While weeknights are all about just managing to get something (anything!) edible on the table in as little time as possible, weekends (and snow days!) are for larger-scale, more complex cooking projects. You know, the ones that have more prep time or require obscure ingredients.
If you’re feeling ambitious, here’s how to get your kitchen ready to help you tackle even the most complicated recipe. Follow these steps and you (probably) won’t end up weeping on the kitchen floor later on.
Bonus points if you can do some of these things during the week so that come Saturday morning you’re ready to get cooking!
1. Do all of your shopping.
Emphasis on the all. Nothing is more devastating than starting a recipe and realizing you forgot a key ingredient. So make your list and check it twice. Or even three times!
2. Put on some comfy slippers.
All that standing! You’re gonna be on your feet for a long time. Put on some (very) plush slippers. We also fully support sweatpants, yoga pants, or any other type of soft pants.
3. Read the entire recipe before you get started.
Don’t just look at the ingredient list when you’re planning. Read the entire recipe. Like, really read it. When you know what techniques or wait times are coming, you’ll be more prepared. For example, if you’re baking cookies and the dough needs to be chilled before it can go in the oven, you’ll know that you need to make room in the fridge for a large mixing bowl.
4. Figure out a game plan.
You’re making multiple dishes? Good for you! You can probably multitask and make a few things at once, but that requires some planning. Figure out which dishes need the oven set to 350°F and try to get those ready to go into the oven at the same time. If you need your stand mixer for a few recipes, but not all of them, plan to do all those stand mixer-related things together, so when you’re done, you can clean it up and pack it away.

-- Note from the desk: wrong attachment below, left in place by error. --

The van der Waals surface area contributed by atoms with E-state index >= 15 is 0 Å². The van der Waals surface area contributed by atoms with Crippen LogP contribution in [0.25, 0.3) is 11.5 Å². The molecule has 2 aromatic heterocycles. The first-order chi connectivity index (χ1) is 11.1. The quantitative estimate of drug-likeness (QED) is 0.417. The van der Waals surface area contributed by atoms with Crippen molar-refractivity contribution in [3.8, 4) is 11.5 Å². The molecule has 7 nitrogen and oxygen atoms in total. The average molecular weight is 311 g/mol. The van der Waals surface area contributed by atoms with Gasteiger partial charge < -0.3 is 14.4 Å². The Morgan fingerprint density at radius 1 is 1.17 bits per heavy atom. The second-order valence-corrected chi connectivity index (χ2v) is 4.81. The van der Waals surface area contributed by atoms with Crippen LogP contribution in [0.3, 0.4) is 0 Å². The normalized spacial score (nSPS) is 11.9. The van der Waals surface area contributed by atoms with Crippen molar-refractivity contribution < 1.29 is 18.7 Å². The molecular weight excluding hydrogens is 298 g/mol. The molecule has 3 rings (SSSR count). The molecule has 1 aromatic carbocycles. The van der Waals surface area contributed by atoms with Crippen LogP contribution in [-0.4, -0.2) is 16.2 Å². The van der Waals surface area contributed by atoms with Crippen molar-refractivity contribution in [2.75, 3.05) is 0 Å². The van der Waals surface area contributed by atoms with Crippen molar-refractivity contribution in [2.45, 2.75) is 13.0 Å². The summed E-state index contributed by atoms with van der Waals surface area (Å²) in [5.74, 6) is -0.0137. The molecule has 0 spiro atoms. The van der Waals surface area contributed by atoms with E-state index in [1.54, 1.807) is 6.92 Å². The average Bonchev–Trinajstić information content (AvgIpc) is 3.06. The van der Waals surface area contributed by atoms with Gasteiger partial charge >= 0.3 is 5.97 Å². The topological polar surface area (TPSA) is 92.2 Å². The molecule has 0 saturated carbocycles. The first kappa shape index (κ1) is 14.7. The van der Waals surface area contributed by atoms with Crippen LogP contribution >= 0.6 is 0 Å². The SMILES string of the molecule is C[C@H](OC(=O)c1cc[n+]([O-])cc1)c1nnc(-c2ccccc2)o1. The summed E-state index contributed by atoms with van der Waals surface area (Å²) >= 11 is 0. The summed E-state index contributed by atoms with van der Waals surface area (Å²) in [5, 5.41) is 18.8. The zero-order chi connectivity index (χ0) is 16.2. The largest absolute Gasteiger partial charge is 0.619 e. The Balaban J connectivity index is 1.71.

5. Make room for dirty dishes.
If there are any dishes in the sink, this is your time to wash them, dry them, and put them away. You’re going to want your sink, dishwasher, and dish rack to be totally empty. This way, you’ll have room for the new dirty stuff as you’re elbow-deep in cooking.
6. Put away the stuff you don’t need.
Get rid of all that clutter. Anything on your counters that you don’t need for the tasks at hand can be put away or, at the very least, pushed aside. The more space you have to sprawl out, the happier you’ll be. Also, be sure to wipe down those counters before you get started.
7. Pull out the stuff you do need.
If your blender usually hides in a cabinet and you need to blend something, you may as well get it out before you start chopping all your ingredients. This way, you can dump stuff in as you work (versus having to wash your hands, dig for your appliance, make space for it, etc!).
This includes the little stuff, like wooden spoons, cutting boards, measuring cups, and so on. If you have limited space and can’t keep this all on the counter, consider turning your table into a makeshift supply closet. Or, at the very least, make sure all this stuff will be easily accessible when you need it.
8. Take out all your ingredients.
Get out your spices, your flour, your olive oil … all the ingredients you’re going to need in your first stages of cooking. This will streamline the process instead of having to dig around in pantries, fridge drawers, and cabinets.
You can even take things a step further and pre-chop vegetables and pre-measure your spices and other dry ingredients. Just think about how easy it is on cooking shows when Ina and Giada just have to pour ingredients from one bowl into another. If your stuff is all measured out (you can even leave things in measuring cups if you don’t want to dirty pinch bowls for no reason!), then you just have to grab and dump.
As you complete each stage of your cooking marathon, put the no-longer-needed ingredients away and prep for your next stage.
9. Clear some space in the fridge.
Even if you’re not making cookie dough that has to chill (see tip number 3), you should still make some room in the fridge. Chances are, a Sunday of cooking is going to result in a large quantity of food. Move things around now and you won’t have to “make space” by pushing a heavy food-filled Dutch oven into a crowded shelf. (You know you’ve done it, and you also know that it’s a recipe for disaster.)
10. Have backup standing by.
After hours on your feet, the last thing you want to do is clean up all by yourself. Whoever is lucky enough to be eating your masterful creations can certainly help you clean up the mess. ‘Dems the rules!